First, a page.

Rebecca Catherine (Martin) Johnston Moore was born on March 10, 1828 at Independence, Preston County, WV, the daughter of Henry and Keziah (Miner) Martin. She was twice married, and both husbands were Union soldiers in the Civil War, with one giving his life for the cause.
It is possible, though not yet proven with precision, that at the age of 19, in 1847, Rebecca gave birth to a daughter, Phoebe Jane Martin.
On Aug. 4, 1853, when she was age 25, Rebecca married 21-year-old farmer Adrian Johnson (1832?-1863), also a native of Preston County, and the son of Thomas and Mary Johnson. The wedding took place at the home of Rebecca's parents in Preston Glades, Preston County. Presiding over the ceremony was Rev. William P. Fortney of the Regular Baptist Church.
The Johnsons had five children -- Thomas Henry Johnson, Minerva Jane Cooper, John Keener Johnson, Mary Allene Johnson and Ella Emeline Johnson, born between the years 1854 and 1862. Their last names occasionally were spelled "Johnston" over the years. For the births of the eldest two children, in Preston County, Dr. Ashford Brown was the attending physician.
Sometime between 1856 and 1858, the Johnsons migrated a little northward and over the state line into Pennsylvania. There, their three youngest children were born, brought into the world with the assistance of Dr. G.F. Burch. When the federal census was enumerated in 1860, their post office location was shown to be in rural Davistown, Dunkard Township, Greene County, PA. That year, Adrian's occupation was listed as "farmer."
When the Civil War broke out, Adrian joined the 14th Pennsylvania Cavalry on Sept. 22, 1862, at the age of 30. He was assigned to Company E, commanded by Capt. A.F. Duncan. The regiment was recruited from several Pennsylvania counties in the western and eastern parts of the state. Among Rebecca's distant cousins who served in the 14th Cavalry were Andrew Minerd, David J. Rowan and Jonas Rowan, all of Fayette County, PA. With his name spelled as "Adria Johnston," Adrian and the other three relatives are mentioned several times in the 1915 book, The Fourteenth Pennsylvania Volunteer Cavalry in the Civil War, authored by Rev. William Davis Slease.
While Adrian was away in the military service, Rebecca and the children made their home in Raccoon, Preston County. Her emotions over Adrian's absence cannot be known, nor her feelings over the fact that one of her brothers (Sylvester "Monroe" Martin) also was fighting in the Union Army, while another (Presley Martin) had joined the Confederate military cause.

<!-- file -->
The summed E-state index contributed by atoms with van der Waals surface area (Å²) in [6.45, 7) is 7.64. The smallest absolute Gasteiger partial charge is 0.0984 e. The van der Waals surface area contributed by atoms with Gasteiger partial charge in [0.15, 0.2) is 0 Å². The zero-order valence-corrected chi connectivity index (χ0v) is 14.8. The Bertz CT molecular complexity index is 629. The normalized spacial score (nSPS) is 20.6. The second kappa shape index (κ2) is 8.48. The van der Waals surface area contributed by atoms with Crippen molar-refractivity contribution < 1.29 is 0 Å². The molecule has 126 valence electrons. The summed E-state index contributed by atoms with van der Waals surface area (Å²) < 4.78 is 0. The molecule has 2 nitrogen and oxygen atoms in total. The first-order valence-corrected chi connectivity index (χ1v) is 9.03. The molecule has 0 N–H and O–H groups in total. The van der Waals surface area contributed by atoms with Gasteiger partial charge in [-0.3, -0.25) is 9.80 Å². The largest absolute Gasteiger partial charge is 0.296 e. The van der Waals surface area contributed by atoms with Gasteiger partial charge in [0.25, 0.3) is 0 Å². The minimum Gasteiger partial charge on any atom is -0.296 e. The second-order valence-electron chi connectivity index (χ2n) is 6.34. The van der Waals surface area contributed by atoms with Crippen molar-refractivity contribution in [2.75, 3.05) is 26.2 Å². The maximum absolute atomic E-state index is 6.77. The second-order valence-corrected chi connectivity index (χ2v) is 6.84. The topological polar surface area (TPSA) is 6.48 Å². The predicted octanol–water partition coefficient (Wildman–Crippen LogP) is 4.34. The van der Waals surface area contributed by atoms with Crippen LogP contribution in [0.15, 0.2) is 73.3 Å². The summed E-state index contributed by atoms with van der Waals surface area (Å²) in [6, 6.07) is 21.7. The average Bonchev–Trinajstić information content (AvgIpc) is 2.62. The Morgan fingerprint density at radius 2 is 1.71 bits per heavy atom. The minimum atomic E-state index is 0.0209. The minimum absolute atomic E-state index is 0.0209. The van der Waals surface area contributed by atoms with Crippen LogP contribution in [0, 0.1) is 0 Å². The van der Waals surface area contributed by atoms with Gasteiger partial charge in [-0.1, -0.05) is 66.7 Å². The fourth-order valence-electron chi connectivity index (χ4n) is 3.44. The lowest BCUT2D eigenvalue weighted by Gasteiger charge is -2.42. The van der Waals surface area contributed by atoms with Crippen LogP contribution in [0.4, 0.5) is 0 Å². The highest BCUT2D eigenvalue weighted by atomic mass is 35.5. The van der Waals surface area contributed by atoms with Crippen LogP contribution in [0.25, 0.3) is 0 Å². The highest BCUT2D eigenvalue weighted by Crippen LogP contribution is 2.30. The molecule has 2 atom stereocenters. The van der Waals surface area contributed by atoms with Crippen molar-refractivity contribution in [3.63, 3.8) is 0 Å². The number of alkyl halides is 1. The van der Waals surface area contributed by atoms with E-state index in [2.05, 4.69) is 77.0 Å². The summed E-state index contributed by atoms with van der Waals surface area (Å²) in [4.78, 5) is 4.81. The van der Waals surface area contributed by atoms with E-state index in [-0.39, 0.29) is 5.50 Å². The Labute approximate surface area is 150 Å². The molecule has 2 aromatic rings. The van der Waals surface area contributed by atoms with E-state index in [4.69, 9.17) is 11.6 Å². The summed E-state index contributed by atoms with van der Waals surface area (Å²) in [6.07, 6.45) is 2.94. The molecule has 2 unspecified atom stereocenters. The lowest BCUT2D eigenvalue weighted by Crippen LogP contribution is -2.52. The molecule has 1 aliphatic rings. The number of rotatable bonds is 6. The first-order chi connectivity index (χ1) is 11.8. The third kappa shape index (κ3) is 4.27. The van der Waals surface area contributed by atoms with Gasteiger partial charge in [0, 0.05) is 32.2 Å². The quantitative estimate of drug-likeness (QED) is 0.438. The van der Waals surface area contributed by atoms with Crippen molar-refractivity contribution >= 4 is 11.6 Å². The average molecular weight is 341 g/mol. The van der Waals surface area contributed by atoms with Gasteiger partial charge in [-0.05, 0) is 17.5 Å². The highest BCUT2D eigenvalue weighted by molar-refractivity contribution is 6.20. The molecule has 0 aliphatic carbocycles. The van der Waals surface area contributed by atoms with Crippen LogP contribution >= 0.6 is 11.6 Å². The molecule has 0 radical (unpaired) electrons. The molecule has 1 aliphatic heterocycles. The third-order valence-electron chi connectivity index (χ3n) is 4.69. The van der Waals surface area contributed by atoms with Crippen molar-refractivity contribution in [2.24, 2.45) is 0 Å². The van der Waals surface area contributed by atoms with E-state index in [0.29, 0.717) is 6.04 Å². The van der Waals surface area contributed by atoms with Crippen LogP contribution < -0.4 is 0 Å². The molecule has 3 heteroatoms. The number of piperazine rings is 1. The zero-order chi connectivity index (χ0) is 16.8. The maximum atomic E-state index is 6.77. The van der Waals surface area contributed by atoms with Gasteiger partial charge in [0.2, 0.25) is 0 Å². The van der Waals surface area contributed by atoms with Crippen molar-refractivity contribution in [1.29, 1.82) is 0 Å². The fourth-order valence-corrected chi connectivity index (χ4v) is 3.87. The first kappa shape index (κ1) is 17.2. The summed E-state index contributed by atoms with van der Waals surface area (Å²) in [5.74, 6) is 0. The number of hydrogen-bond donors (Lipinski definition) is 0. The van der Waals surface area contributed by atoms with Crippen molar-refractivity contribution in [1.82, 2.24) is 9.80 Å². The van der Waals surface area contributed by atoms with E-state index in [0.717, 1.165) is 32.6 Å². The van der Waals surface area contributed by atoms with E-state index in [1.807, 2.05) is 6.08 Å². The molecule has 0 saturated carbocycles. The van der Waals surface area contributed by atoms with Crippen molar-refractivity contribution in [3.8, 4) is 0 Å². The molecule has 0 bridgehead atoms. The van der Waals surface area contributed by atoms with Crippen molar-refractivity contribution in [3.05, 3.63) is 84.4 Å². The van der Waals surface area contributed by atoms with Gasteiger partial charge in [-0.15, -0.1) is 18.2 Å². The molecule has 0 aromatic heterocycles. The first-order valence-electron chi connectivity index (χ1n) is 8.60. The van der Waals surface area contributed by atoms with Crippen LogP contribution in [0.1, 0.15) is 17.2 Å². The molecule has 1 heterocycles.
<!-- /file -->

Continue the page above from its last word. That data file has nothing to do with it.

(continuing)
Seen here, a Civil War era sketch entitled "Dreaming of the Absent Soldier," as appeared in the August 1863 edition of The Child At Home, a newspaper published by the American Tract Society in Boston.
The 14th Pennsylvania Cavalry did not see battle action for 11 months. On July 3, 1863, the same day the Battle of Gettysburg was concluding in Pennsylvania, David and the regiment saw its first engagement at Beverly, WV. From that time forward, the 14th Pennsylvania took part in 87 other battles and skirmishes, concluding with Ashby's Gap, Virginia on Feb. 19, 1865. It took an active part in General Philip Sheridan's extended campaigns in the Shenandoah and Luray Valley, VA.
Among the more significant battles, the 14th Cavalry fought for four days at Rocky Gap, known as White Sulphur Springs, WV, where Rebecca's step-cousin Burkett M. Fawcett was killed as a member of the 3rd West Virginia Cavalry.
Other fights, as highlighted in Slease's history of the regiment, were at Droop Mountain, WV; Chambersburg, PA; Third Winchester, VA; and Cedar Creek, VA. The Droop Mountain fight -- at the mountainous elevation of 3,107 feet above sea level -- is said to have been the largest Civil War battle fought on West Virginia soil.
Senseless tragedy struck just five days before Christmas 1863, when the 14th Cavalry was defending against a Confederate raid led by Generals Thomas "Stonewall" Jackson and Jubal Early. Adrian and his regiment spent all night fighting at a bridge across the Jackson River near Covington, Alleghany County, VA, just over the West Virginia state line. Slease's history of the regiment reports the action: